Fatigue in Patients With Head and Neck Cancer Treated With Radiation Therapy: A Prospective Study of Patient-Reported Outcomes and Their Association With Radiation Dose to the Cerebellum

Edvard Abel, Ewa Silander, Fredrik Nordström, Caroline Olsson, N. Patrik Brodin, Jan Nyman, Thomas Björk-Eriksson, Eva Hammerlid

Research output: Contribution to journalArticlepeer-review

Abstract

Purpose: Although fatigue is a known side effect in patients with head and neck cancer (HNC) receiving radiation therapy, knowledge regarding long-term fatigue and dose-response relationships to organs at risk is scarce. The aim of this prospective study was to analyze patient-reported fatigue in patients with HNC receiving radiation therapy and to explore any possible association with organ-at-risk doses. Methods and Materials: Patients with HNC referred for curative radiation therapy were eligible for inclusion in the study. To assess patient-reported fatigue, quality of life questionnaires (European Organization for Research and Treatment of Cancer QLQ-C30 and QLQ-FA12) were distributed before treatment and 1, 3, 6, 12, 24, and 60 months after the start of treatment. Mean dose (Dmean) and near maximum dose (D2%) of the cerebellum and brain stem were evaluated in relation to baseline-adjusted fatigue scores at 3 months. Results: One hundred twenty-six patients treated with intensity modulated radiation therapy between 2008 and 2010 were available for final analysis. Female sex and age <60 years were associated with higher fatigue at baseline, whereas patients also treated with chemotherapy had reduced physical and emotional fatigue at 6 months. Physical fatigue (QLQ-FA12 scale) increased from baseline up to 3 months (29 vs 59; P < .0001) but showed no difference compared with baseline from 1 to 5 years. Emotional fatigue was significantly lower at 5 years compared with baseline (14 vs 28; P < .0001). Patients with cerebellum Dmean > 3.5 Gy had higher mean physical fatigue scores at 3 months (38 vs 27; P = .036). Conclusions: Although there is a significant increase in fatigue scores for patients with HNC up to 1 year after radiation therapy, this study showed a return to baseline levels at 5 years. A possible association was found between physical fatigue and a higher mean dose to the cerebellum.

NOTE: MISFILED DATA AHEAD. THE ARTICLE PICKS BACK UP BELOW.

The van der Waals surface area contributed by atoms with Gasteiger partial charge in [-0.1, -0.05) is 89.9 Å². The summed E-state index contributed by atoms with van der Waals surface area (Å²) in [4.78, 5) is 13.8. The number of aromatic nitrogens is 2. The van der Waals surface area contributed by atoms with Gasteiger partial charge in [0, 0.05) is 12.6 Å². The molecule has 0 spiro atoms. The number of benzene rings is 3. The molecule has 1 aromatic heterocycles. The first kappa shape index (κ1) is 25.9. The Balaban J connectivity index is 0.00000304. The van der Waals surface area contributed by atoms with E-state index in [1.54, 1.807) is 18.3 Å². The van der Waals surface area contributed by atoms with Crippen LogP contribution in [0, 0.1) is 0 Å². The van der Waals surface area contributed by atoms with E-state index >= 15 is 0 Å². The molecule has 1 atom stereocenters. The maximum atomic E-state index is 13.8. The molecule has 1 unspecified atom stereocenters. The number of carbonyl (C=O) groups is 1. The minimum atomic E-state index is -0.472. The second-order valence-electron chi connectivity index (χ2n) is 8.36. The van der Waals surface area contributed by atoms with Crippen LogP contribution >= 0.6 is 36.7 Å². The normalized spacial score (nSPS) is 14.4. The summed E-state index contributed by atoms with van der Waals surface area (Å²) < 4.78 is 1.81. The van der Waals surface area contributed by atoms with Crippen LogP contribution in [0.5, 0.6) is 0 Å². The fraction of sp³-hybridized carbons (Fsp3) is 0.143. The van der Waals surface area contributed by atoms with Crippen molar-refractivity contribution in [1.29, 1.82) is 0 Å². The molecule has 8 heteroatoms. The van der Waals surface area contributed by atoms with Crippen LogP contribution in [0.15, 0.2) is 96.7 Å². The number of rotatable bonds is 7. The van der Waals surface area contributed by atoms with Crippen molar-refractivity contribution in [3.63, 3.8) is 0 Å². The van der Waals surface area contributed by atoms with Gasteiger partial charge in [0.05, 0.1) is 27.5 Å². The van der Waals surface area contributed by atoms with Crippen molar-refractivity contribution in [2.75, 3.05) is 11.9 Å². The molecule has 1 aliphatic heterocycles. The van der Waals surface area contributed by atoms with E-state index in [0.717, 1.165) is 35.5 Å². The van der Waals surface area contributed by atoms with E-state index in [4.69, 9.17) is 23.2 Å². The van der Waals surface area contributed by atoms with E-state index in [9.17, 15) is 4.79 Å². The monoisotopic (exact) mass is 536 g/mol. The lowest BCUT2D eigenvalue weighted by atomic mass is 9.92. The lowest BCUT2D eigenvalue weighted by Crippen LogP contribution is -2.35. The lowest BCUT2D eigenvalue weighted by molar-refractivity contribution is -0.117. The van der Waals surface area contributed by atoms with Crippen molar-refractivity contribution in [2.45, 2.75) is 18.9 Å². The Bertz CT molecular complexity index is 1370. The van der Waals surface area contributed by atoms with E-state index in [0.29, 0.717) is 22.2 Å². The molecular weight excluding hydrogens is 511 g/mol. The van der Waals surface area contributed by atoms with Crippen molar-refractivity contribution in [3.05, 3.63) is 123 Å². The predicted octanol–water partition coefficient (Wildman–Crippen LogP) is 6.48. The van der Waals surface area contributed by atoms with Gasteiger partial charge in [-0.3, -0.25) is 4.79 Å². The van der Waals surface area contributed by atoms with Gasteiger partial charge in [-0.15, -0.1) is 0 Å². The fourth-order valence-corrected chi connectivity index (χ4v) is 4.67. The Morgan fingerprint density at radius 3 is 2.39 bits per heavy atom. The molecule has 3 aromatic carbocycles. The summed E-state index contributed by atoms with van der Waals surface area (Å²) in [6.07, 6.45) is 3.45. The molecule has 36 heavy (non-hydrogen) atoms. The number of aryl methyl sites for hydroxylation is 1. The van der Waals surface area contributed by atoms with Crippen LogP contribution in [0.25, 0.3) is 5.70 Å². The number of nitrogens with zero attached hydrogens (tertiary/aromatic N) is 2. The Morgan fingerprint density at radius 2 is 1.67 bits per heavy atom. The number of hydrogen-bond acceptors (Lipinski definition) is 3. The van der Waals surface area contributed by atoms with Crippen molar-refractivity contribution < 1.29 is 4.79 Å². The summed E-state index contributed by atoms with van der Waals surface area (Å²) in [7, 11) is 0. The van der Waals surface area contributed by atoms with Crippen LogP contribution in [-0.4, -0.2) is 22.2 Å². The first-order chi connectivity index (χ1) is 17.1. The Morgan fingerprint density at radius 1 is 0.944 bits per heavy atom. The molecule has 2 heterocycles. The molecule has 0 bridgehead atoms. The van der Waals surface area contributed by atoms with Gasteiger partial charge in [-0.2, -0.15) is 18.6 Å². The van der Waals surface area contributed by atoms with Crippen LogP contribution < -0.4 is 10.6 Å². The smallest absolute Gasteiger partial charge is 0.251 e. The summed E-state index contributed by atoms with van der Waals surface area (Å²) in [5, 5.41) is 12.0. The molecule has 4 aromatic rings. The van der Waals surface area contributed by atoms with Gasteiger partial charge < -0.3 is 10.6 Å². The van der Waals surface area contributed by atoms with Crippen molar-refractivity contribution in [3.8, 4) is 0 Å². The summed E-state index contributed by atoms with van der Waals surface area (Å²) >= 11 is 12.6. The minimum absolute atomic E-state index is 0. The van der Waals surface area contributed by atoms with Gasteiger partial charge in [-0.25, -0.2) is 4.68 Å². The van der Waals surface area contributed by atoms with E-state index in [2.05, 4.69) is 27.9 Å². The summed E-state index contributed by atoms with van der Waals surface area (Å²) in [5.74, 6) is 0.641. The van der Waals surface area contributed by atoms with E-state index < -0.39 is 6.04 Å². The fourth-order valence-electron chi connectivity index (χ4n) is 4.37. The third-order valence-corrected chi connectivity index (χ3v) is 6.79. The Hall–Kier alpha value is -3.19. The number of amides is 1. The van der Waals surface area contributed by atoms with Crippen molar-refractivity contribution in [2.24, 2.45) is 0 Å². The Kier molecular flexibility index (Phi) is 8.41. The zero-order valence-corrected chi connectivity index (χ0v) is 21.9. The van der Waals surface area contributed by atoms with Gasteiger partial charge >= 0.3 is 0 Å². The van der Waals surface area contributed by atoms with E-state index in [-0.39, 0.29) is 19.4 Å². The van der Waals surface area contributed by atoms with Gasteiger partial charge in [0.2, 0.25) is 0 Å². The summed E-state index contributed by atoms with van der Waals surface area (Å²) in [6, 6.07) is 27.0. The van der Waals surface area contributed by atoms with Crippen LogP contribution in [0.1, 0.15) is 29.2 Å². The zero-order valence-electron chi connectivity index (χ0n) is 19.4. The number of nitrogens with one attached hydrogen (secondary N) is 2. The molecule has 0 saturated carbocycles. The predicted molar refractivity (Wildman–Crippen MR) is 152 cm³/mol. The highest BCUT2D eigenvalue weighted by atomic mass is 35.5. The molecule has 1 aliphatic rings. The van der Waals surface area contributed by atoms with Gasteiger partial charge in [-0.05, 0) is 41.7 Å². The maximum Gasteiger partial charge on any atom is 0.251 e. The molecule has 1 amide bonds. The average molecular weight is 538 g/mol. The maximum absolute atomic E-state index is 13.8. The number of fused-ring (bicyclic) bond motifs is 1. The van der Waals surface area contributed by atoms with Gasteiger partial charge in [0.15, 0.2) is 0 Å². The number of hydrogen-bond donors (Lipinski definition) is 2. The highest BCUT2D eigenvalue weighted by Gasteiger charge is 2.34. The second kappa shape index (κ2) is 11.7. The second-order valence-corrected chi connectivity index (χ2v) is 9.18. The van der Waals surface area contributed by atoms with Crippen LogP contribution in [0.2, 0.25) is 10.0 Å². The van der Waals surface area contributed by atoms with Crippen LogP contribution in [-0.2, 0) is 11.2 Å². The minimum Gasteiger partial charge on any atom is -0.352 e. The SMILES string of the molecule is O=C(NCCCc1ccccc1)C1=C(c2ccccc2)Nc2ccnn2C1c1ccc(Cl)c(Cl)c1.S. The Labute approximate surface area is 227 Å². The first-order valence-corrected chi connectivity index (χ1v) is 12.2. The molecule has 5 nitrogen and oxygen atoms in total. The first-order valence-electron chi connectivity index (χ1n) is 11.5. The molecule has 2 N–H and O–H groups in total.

Original languageEnglish (US)
Article number100960
JournalAdvances in Radiation Oncology
Volume7
Issue number5
DOIs
StatePublished - Sep 1 2022

ASJC Scopus subject areas

  • Oncology
  • Radiology Nuclear Medicine and imaging

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